REVIEW: Re: Bride of C'thulhu #666 -- A Chaotic Add-On Story
phippsmartin at hotmail.com
Tue Jun 8 17:39:09 PDT 2004
"Alaric" <alaricmc at btinternet.com> wrote in message
news:<ca2sn4$n8h$7 at hercules.btinternet.com>...
> "Martin Phipps" <phippsmartin at hotmail.com> wrote in message
> news:df8f4cb4.0406070449.7eb95abd at posting.google.com...
> > "Alaric" <alaricmc at btinternet.com> wrote in message
> > news:<c9r4ms$db6$1 at sparta.btinternet.com>...
> > > Blasted? Aaaaaaarrrrggggghhhh. And cut the adverbs. ALWAYS cut the
> > While I agree with you with regards to Jesse's said avoidance, I see
> > nothing wrong with "blasted" here in and of itself although one might
> > argue "blasted defiantly" might is redundant. "said defiantly" is
> > okay. You'll note that in scripts for stage, screen and television,
> > actors will be given adverbs to instruct them how to read the lines.
> > You CAN'T always tell HOW something is supposed to be read just simply
> > by the words that are said. I could say "Really?" incredulously or
> > sarcasticly and the meaning would be very different.
> > Martin
> I'm aware that all of this stuff is the big writing
> tip these days - King goes through his work to cut out adverbs, publishers
> scream and set fire to manuscripts if they find them - and there's a whiff
> of a language witch hunt about it all - but I do feel the dislike honestly,
> not because I'm supposed to. An adverb or a said replacement shouldn't be
> needed if the writer has set up a situation or dialogue up with care. Tone
> of voice will be obvious to the reader from what precedes. Whereas an adverb
> or a said avoider takes FROM the plot. It screams, "Look at me, look at me",
> and the reader does. And when he does, the disguise of the fiction falls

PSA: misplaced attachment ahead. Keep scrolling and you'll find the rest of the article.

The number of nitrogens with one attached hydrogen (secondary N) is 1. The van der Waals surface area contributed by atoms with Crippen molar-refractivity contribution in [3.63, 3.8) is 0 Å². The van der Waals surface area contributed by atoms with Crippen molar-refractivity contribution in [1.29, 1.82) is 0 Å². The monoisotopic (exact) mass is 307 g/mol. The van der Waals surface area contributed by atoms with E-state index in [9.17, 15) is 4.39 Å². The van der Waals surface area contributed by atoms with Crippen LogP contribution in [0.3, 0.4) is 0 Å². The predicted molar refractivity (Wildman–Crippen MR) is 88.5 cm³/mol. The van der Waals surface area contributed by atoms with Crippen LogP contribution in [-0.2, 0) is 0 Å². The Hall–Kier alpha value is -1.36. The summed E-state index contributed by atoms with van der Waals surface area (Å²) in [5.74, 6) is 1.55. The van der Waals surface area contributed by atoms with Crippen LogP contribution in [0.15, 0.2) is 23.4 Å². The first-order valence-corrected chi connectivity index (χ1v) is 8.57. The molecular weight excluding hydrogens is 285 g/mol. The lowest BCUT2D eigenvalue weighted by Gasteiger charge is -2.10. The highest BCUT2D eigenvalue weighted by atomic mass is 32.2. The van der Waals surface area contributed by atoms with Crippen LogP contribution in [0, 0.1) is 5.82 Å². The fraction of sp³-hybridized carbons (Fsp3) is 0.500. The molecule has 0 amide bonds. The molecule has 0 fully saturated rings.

> away, and the author's controlling hand can be seen. You can't afford to
> give your reader an excuse to look away.
Okay, so Stephen King tries to avoid adverbs. Adverb avoidance. :)
Then he'll have to go back and change what he wrote to make it clear
what is being meant just simply from the words that are used or,
alternatively, by establishing a person's mood in advance or by
describing facial expressions - whatever would be necessary to make it
clear how something was being said. What comes out could then seem
artificial because, in real life, we rely a lot on tone of voice and
intonation to tell us what somebody really means. So then he'd have
to go over his work again. I guess it takes a lot of manipulation to
avoid the appearance of manipulation. :)
Personally, I think using "said" all the time is boring. If there are
only two people speaking then it will be obvious who said what in a
conversation so you could drop your saids altogether. I did tell
Jesse one time by e-mail that he was using "replied" to much, that you
should only use "reply" when the speaker is actually answering a
question. To be honest, I hadn't noticed that he was avoiding "said"
this time so obviously it wasn't bothering me.
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